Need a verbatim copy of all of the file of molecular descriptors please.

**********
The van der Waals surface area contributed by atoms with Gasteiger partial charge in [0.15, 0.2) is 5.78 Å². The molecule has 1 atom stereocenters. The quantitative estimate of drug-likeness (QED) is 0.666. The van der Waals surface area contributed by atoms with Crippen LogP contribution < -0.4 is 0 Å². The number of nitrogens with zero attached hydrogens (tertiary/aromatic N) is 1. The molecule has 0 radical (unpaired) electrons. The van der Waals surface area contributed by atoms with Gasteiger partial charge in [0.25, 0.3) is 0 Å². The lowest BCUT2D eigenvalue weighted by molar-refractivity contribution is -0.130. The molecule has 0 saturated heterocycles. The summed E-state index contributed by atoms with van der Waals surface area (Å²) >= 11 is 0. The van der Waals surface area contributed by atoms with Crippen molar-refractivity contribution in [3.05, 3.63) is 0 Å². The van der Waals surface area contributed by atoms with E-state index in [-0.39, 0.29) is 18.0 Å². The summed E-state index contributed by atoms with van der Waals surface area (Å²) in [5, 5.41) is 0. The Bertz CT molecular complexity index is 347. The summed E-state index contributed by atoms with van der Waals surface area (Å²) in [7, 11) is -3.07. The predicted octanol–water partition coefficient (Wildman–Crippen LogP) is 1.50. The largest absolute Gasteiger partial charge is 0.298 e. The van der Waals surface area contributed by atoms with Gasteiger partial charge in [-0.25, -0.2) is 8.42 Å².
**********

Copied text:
The van der Waals surface area contributed by atoms with Gasteiger partial charge in [0.15, 0.2) is 5.78 Å². The molecule has 1 atom stereocenters. The quantitative estimate of drug-likeness (QED) is 0.666. The van der Waals surface area contributed by atoms with Crippen LogP contribution < -0.4 is 0 Å². The number of nitrogens with zero attached hydrogens (tertiary/aromatic N) is 1. The molecule has 0 radical (unpaired) electrons. The van der Waals surface area contributed by atoms with Gasteiger partial charge in [0.25, 0.3) is 0 Å². The lowest BCUT2D eigenvalue weighted by molar-refractivity contribution is -0.130. The molecule has 0 saturated heterocycles. The summed E-state index contributed by atoms with van der Waals surface area (Å²) >= 11 is 0. The van der Waals surface area contributed by atoms with Crippen molar-refractivity contribution in [3.05, 3.63) is 0 Å². The van der Waals surface area contributed by atoms with E-state index in [-0.39, 0.29) is 18.0 Å². The summed E-state index contributed by atoms with van der Waals surface area (Å²) in [5, 5.41) is 0. The Bertz CT molecular complexity index is 347. The summed E-state index contributed by atoms with van der Waals surface area (Å²) in [7, 11) is -3.07. The predicted octanol–water partition coefficient (Wildman–Crippen LogP) is 1.50. The largest absolute Gasteiger partial charge is 0.298 e. The van der Waals surface area contributed by atoms with Gasteiger partial charge in [-0.25, -0.2) is 8.42 Å².